HOUSTON — This is the game the Rockets have chosen to play. Go Fish at a high-stakes poker table.
It was less than a week ago when Dealin’ Daryl Morey bet on a starting lineup that would have included Dwight Howard, James Harden, Chris Bosh, Chandler Parsons and Patrick Beverley.
Sometimes you draw to a busted flush.
Bosh spurned the Rockets’ $88 million, four-year offer to stay in Miami for $118 million. Simple math.
Now Parsons walks up I-45 to Dallas for $46 million over three years. Simple gaffe.
The Rockets could have kept Parsons for the upcoming season for the final year on his rookie contract, roughly $964,000. But the team chose not to pick up the option in order to keep the right to match any offer that he received. Then they didn’t.
Nice season the Rockets had there in 2013-14. They won 54 games, grabbed the No. 4 seed in the Western Conference and were feeling pretty good about themselves until nobody covered Damian Lillard with 0.9 seconds to play.
But when the heartache of that Game 6 loss and sudden ouster in Portland finally faded, there was reason to look ahead. Until this. Now the Rockets are back on the hamster wheel making no progress.
No offense to Trevor Ariza, but he doesn’t move the Rockets up in the West pecking order, doesn’t move the overall program forward.
Then again, the Rockets don’t actually have a program other than to keep swapping names and players and draft choices and salary cap spaces like trading cards. For a fellow who looked like the smartest guy in the room last summer when he landed Howard, Morey celebrates the first anniversary of that coup by telling Houston fans: “See you next summer. Please.”
While the Spurs win their fifth championship in 15 years by building a sense of family and togetherness, the Rockets are like the guy dealing three-card monte on the sidewalk, looking to just outsmart all of the other saps. They’re not looking for a path to long-term stability and success, just shortcuts to the top.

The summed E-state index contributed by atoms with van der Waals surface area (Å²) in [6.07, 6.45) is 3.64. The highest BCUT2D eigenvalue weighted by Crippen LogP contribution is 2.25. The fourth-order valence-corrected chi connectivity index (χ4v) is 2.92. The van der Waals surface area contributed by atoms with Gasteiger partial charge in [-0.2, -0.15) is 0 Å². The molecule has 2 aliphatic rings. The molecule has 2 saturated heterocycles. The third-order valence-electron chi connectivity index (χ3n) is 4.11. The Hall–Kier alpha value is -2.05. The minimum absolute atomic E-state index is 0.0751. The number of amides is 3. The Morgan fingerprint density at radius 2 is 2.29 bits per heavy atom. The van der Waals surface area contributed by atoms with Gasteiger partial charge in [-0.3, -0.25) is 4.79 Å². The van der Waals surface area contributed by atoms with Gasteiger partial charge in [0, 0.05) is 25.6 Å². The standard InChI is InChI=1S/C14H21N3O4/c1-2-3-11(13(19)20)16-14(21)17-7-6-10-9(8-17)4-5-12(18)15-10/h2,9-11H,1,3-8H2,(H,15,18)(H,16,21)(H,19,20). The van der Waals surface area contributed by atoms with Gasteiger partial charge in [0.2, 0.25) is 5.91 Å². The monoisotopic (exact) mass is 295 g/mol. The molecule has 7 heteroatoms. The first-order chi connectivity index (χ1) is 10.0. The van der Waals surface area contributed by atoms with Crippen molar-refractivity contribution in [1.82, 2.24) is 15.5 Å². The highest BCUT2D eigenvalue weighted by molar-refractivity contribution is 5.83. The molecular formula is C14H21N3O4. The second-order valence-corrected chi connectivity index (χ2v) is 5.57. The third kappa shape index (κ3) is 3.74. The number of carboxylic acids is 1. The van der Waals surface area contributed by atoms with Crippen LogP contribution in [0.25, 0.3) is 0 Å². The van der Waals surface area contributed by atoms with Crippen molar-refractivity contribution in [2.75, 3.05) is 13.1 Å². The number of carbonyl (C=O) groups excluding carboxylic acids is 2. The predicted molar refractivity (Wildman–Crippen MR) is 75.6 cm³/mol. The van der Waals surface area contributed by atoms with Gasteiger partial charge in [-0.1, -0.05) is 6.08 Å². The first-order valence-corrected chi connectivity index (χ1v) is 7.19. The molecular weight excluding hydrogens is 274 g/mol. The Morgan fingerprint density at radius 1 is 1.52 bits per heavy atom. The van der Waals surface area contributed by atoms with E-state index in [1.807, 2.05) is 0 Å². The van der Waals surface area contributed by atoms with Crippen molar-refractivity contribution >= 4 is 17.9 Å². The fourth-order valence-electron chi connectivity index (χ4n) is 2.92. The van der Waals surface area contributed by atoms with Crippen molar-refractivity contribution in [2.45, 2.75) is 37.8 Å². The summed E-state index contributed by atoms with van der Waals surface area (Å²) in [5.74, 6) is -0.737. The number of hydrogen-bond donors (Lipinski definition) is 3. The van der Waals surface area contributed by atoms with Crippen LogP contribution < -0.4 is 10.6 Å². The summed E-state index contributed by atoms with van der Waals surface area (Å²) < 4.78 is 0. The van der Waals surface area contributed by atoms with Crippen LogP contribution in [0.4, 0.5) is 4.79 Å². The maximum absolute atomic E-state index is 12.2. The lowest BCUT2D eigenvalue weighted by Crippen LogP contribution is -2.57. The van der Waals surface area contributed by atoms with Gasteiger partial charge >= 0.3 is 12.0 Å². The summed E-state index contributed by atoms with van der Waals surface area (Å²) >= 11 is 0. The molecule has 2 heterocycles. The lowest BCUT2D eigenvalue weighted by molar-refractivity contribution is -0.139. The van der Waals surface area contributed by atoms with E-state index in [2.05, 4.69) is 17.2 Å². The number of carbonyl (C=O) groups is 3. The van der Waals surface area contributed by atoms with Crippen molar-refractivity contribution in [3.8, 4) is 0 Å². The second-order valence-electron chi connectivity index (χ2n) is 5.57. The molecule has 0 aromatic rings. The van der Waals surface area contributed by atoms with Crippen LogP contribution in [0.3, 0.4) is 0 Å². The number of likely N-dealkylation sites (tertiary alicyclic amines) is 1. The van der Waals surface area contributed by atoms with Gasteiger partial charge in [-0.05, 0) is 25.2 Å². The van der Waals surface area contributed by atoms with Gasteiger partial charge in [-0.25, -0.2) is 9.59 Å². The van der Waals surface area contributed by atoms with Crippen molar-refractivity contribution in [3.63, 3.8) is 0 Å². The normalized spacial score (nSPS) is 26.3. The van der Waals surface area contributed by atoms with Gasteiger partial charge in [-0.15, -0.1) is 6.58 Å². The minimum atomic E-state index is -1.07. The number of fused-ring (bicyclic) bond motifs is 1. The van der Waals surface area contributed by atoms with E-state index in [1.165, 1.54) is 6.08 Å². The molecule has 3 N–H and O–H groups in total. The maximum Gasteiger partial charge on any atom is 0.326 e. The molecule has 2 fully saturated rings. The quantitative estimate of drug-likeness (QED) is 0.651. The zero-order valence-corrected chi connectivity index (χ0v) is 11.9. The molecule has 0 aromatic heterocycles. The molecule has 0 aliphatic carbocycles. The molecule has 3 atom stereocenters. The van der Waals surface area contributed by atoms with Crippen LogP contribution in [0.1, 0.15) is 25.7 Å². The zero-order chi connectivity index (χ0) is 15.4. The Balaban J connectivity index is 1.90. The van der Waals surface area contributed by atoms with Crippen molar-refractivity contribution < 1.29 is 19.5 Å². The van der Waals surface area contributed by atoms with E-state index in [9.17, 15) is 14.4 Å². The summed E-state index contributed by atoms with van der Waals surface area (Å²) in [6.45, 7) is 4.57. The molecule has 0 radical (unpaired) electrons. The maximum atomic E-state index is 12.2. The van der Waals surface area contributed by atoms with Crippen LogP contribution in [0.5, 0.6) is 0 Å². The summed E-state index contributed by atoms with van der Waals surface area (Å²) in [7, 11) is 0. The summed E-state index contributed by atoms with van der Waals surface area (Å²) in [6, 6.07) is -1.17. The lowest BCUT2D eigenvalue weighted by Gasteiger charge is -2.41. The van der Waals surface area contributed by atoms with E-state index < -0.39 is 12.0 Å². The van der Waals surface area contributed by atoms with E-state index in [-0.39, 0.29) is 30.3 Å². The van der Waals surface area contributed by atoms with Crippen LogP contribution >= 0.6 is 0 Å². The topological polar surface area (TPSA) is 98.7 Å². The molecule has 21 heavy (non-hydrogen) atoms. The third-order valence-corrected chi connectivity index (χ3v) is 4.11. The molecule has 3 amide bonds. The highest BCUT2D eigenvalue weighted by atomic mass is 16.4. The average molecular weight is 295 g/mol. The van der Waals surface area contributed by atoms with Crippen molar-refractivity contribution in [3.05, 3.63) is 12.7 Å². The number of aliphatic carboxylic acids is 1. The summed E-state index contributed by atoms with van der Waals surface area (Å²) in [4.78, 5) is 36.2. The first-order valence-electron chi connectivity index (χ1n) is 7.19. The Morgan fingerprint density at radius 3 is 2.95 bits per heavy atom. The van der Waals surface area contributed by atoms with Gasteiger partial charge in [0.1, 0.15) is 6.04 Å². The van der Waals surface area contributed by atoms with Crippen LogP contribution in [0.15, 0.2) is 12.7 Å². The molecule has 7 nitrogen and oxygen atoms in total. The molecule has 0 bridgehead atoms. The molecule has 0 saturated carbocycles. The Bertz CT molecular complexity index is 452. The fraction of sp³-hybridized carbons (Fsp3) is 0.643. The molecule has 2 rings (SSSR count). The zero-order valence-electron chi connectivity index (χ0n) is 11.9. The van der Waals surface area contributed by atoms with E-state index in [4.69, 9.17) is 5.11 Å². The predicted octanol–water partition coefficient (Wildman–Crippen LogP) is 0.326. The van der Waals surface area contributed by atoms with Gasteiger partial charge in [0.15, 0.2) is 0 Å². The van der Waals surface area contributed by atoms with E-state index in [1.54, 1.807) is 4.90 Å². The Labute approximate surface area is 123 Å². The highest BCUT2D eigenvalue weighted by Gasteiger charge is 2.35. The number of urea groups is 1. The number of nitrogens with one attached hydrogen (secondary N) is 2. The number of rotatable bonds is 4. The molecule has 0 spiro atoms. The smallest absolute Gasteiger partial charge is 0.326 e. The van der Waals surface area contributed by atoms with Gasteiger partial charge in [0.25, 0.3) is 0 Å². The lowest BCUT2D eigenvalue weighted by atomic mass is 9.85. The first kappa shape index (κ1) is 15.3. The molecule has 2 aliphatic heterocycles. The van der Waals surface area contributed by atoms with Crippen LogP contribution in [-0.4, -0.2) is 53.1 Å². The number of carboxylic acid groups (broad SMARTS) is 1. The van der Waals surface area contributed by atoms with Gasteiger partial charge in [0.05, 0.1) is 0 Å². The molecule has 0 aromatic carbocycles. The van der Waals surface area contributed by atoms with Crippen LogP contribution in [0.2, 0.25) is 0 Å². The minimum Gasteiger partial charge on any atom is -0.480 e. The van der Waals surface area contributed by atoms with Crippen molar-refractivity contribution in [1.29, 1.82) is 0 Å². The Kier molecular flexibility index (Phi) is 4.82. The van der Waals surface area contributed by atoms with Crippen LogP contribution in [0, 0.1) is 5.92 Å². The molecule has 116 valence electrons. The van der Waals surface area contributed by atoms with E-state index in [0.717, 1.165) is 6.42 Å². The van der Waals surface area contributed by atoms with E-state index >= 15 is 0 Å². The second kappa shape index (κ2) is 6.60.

The Rockets brass reportedly also did not believe that a core lineup of Howard, Harden and Parsons was a championship contender. They wanted and needed Bosh with his champion’s pedigree because there remain serious questions about whether Howard or Harden can ever be the lead horse to pull a wagon. So how good is that lineup without Parsons?
The Rockets did not match the Dallas offer to Parsons because they did not want it to eat up too much of their payroll, so they could jump back in and play this game again next summer.
How do you develop real fan loyalty when you keep asking them to trust you and trust you and trust you for a future that’s out there in a world of analytics and promises beyond the stars?
What’s there to sell? Salary cap space, trade exceptions, maybe another video display on the front of the Toyota Center where they could photoshop LaMarcus Aldridge or LeBron James into the jersey of another current player next July.
Hopefully, that cap space and trade exception can come off the bench for some significant minutes, because in all of the grand hustle, an already thin roster became positively anorexic with the leaving of Jeremy Lin, Omer Asik and Parsons.
There was a palpable sense of shock and betrayal in Houston when Bosh — who definitely played the flirting game — did not jump into the Rockets’ arms as soon as James announced his return to Cleveland.
But there is no room here for hurt feelings. The Rockets, just like the Heat with LeBron, have to know and understand this game they like to play is the equivalent of a pickup in a singles bar. Sure, we can have some fun. But did you really think we were getting married?
It’s all those fans that keep going home alone at closing time who get stuck with another tab.